The gender gap in tech isn’t necessarily a result of the lack of females wanting to pursue a career in the sector. Evidence is increasingly pointing towards the lack of flexible working opportunities for women in tech placing a barrier in the way of gender equality in the sector. Whilst more flexible working opportunities alone will not solve the gender imbalance, it’s becoming clear that it is likely to at least narrow it. At present just over a quarter of women are currently making up the tech sector, more needs to be done to increase this percentage.
Achieving a realistic work-life balance is a struggle most working people face, however, this struggle is intensified for working mothers.
Research by the National Centre for Women and Information Technology discovered that 56% of women leave their jobs mid-career, drawing attention to the ‘motherhood penalty’ and its impact on the gender pay gap. It’s an age old problem holding the workplace back from a state of true equality; the art of balancing motherhood with full time work.
Flexible working is a concrete solution that could enable working mothers to accept more work opportunities, higher salaries, and obtain a better work-life balance. Results from the Women in Tech Survey support this theory, with flexible working being rated the number one benefit that would attract more women into the tech sector.
As property prices rise faster than salaries, more and more people are abandoning city living in favour of more rural and affordable locations. House prices today are around 70% higher than they were for generations 50 years ago. As more companies embrace the modernity of flexible working, this may enable more women living away from big city locations to pursue a career in tech and equal the playing field for talent residing in urban or rural locations to land good jobs in their field.
The options to work flexibly or job share are beneficial for both employees and employers in the sense that they empower more women to be able to work and earn alongside juggling family life. The gender pay gap in tech is more apparent in the age group of 25 – 45. There is a correlation between women having children and the likelihood of promotions and salary increases going down.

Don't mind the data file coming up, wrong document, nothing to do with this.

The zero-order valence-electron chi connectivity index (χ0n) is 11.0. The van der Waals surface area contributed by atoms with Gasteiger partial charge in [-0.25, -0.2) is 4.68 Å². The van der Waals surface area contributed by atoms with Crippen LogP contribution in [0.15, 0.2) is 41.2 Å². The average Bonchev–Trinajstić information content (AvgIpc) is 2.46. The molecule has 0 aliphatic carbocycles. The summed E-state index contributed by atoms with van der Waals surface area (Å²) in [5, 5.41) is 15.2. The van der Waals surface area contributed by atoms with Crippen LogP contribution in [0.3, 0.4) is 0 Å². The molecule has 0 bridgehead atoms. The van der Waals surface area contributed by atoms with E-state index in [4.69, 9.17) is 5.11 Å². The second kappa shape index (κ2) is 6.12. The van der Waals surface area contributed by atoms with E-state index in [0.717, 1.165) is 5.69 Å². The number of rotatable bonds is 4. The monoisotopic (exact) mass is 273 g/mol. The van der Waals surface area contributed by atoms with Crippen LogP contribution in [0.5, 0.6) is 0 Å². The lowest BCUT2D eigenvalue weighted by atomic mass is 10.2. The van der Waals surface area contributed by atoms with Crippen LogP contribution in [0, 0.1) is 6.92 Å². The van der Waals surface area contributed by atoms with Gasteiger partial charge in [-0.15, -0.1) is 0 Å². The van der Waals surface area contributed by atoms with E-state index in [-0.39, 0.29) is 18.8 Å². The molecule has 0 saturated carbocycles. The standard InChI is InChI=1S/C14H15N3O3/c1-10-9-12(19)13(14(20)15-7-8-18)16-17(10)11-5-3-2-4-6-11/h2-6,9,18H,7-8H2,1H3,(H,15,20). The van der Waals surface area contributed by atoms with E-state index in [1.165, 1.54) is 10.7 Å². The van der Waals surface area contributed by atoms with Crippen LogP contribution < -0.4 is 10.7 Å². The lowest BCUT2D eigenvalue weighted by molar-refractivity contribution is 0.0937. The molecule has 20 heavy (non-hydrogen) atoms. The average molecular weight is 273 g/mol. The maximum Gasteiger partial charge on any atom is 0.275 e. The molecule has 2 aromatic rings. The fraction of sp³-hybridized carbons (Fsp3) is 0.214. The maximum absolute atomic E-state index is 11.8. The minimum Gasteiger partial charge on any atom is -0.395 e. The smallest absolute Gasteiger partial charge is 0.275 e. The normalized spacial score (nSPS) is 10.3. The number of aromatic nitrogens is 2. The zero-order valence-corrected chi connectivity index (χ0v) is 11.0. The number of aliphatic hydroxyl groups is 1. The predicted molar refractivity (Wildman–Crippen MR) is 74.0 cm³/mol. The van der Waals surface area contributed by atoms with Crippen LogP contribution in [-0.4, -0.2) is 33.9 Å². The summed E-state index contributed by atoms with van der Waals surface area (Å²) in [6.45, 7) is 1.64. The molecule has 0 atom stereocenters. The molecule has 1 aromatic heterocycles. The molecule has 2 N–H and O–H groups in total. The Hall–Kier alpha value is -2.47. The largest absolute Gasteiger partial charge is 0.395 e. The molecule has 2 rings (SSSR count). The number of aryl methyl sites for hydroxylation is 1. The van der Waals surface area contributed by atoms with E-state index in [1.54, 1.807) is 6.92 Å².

Research featured in The New York Times demonstrates the sheer contrast between women and men and the impact on their salaries. They looked at how the average college educated man will see an increase in their salary by up to 77% between the ages of 25-45, yet women of the same education and age range will only see a 31% increase. Taking on the role of the primary caregiver for children may be the common denominator allowing the pay gap in tech to continue to negatively affect women.
If remote working is the solution to a work-life balance, equal opportunities regardless of geographical location, and perhaps most importantly, closing the gender gap in tech, maybe it’s time more employers consider the millennial drive for remote working options? And re-evaluate if the archaic working pattern that favours one location and set of hours for all is in keeping with what future generations of workers need or want? What’s more, for the millennial and future generations of tech workers, the threat of climate change is more real than ever. Some studies have shown that remote working could reduce greenhouse gas emissions by as much as 54 million tons a year.
Read about the companies making a difference for women in tech here